# Why would one CPU core run slower than the others?

I was benchmarking a large scientific application, and found it would sometimes run 10% slower given the same inputs. After much searching, I found the the slowdown only occurred when it was running on core #2 of my quad core CPU (specifically, an Intel Q6600 running at 2.4 GHz). The application is a single-threaded and spends most of its time in CPU-intensive matrix math routines.

Now that I know one core is slower than the others, I can get accurate benchmark results by setting the processor affinity to the same core for all runs. However, I still want to know why one core is slower.

I tried several simple test cases to determine the slow part of the CPU, but the test cases ran with identical times, even on slow core #2. Only the complex application showed the slowdown. Here are the test cases that I tried:

• Floating point multiplication and addition:

``````accumulator = accumulator*1.000001 + 0.0001;
``````
• Trigonometric functions:

``````accumulator = sin(accumulator);
accumulator = cos(accumulator);
``````

``````accumulator = accumulator + 1;
``````
• Memory copy while trying to make the L2 cache miss:

``````int stride = 4*1024*1024 + 37;  // L2 cache size + small prime number
for(long iter=0; iter<iterations; ++iter) {
for(int offset=0; offset<stride; ++offset) {
for(i=offset; i<array_size; i += stride) {
array1[i] = array2[i];
}
}
}
``````

The Question: Why would one CPU core be slower than the others, and what part of the CPU is causing that slowdown?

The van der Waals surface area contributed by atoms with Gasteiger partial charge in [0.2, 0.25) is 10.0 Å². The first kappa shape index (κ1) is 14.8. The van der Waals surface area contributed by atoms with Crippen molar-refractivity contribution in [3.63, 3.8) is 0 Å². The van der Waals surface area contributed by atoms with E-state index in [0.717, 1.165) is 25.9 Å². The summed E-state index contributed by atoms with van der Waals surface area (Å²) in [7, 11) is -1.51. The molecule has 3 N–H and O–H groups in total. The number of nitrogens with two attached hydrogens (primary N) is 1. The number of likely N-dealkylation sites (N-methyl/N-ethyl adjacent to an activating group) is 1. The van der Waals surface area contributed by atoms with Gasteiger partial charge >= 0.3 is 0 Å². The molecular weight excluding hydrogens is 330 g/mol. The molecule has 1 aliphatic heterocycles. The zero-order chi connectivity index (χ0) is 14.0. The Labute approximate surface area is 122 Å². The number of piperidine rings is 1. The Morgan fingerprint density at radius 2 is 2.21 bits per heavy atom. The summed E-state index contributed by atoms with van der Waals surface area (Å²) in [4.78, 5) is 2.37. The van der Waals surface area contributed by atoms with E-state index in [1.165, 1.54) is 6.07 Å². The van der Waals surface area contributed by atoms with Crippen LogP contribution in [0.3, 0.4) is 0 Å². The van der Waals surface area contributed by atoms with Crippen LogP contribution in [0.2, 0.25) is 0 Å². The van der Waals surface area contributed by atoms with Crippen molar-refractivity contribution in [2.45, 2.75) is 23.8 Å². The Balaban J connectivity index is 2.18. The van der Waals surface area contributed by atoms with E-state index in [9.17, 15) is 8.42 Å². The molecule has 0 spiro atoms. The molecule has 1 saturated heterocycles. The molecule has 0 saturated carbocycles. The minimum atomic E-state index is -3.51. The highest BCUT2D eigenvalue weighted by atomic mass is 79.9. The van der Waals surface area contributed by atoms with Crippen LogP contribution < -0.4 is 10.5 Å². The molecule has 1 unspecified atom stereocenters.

EDIT: More testing showed some Heisenbug behavior. When I explicitly set the processor affinity, then my application does not slow down on core #2. However, if it chooses to run on core #2 without an explicitly set processor affinity, then the application runs about 10% slower. That explains why my simple test cases did not show the same slowdown, as they all explicitly set the processor affinity. So, it looks like there is some process that likes to live on core #2, but it gets out of the way if the processor affinity is set.

Bottom Line: If you need to have an accurate benchmark of a single-threaded program on a multicore machine, then make sure to set the processor affinity.

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You may have applications that have opted to be attached to the same processor(CPU Affinity).

Operating systems would often like to run on the same processor as they can have all their data cached on the same L1 cache. If you happen to run your process on the same core that your OS is doing a lot of its work on, you could experience the effect of a slowdown in your cpu performance.

It sounds like some process is wanting to stick to the same cpu. I doubt it's a hardware issue.

It doesn't necessarily have to be your OS doing the work, some other background daemon could be doing it.

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Most modern cpu's have separate throttling of each cpu core due to overheating or power saving features. You may try to turn off power-saving or improve cooling. Or maybe your cpu is bad. On my i7 I get about 2-3 degrees different core temperatures of the 8 reported cores in "sensors". At full load there is still variation.

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